Thursday, March 01, 2007

Turning Point?

It appears that Iraqis in Anbar are finally fighting Al Qaeda in masses. Is this a turning point in the war? I hope so.

BAGHDAD (Reuters) - Iraqi security forces killed dozens of al Qaeda militants who attacked a village in western Anbar province on Wednesday, during fierce clashes that lasted much of the day, police officials said on Thursday.

Sunni tribal leaders are involved in an escalating power struggle with Sunni al Qaeda for control of Anbar, a vast desert province that is the heart of the Sunni Arab insurgency in Iraq.

Interior Ministry spokesman Abdul Karim Khalaf said foreign Arabs and Afghanis were among some 80 militants killed and 50 captured in the clashes in Amiriyat al Falluja, a village where local tribes had opposed al Qaeda.

A police official in the area, Ahmed al-Falluji, put the number of militants killed at 70, with three police killed.

There was no immediate verification of the number of casualties from medical sources.

A U.S. military spokesman in the nearby city of Falluja, Major Jeff Pool, said U.S. forces were not involved in the battle but had received reports from Iraqi police that it lasted most of Wednesday. He could not confirm the number killed.

Another police source in Falluja said dozens were killed.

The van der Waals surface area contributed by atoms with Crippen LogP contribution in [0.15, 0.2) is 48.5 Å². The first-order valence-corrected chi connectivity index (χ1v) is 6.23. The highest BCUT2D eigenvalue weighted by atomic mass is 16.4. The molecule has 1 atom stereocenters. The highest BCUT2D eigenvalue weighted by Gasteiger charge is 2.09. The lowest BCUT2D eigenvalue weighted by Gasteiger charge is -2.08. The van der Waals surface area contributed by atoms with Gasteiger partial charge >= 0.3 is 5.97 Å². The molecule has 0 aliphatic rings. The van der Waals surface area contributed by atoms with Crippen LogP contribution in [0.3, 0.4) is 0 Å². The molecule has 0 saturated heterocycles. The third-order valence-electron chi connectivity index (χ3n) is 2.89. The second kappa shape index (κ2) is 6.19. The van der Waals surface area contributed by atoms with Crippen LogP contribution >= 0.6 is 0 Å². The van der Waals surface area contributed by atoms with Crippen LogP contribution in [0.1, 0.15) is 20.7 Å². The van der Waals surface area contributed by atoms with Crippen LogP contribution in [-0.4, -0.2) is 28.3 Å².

"Because it was so many killed we can't give an exact number for the death toll," the police source told Reuters.

Witnesses said dozens of al Qaeda members attacked the village, prompting residents to flee and seek help from Iraqi security forces, who sent in police and soldiers.


The escalating power struggle within the Sunni community in Anbar comes as U.S. and Iraqi troops concentrate efforts in Baghdad to stem violence between Shi'ites and Sunnis that is pushing the country to civil war.

It also occurs ahead of a planned reinforcement in Anbar by 4,000 U.S. troops, who could find themselves in the middle of the deadly rivalry. The U.S. military has encouraged an alliance of Sunni tribesmen against al Qaeda in the province, the deadliest place for American troops in Iraq.

A truck bomb last Saturday near a Sunni mosque in Ramadi, the capital of Anbar, killed 52 people. That blast occurred a day after the mosque's imam made a speech criticizing al Qaeda.

The U.S. military says it cannot defeat al Qaeda in Anbar without the help of the traditionally minded tribal leaders, who oppose the militant group's plan to impose an Islamic caliphate.

Tribesmen and al Qaeda militants have fought recent battles in towns and villages along the length of the Euphrates valley from Falluja, west of Baghdad, to the Syrian border.

In other violence in the region, a car bomb targeting a convoy of cars carrying guests celebrating the wedding of a policemen killed five people and wounded 10 in Falluja on Thursday, a separate police source said.

The number of Iraqi civilian deaths in February was the lowest for four months, figures from Iraq's interior, defense and health ministries showed. A new security offensive in Baghdad was launched midway through the month.

But at 1,645 civilian deaths, the figures provided by ministry officials are still far above the 545 civilian deaths recorded a year ago during February 2006.

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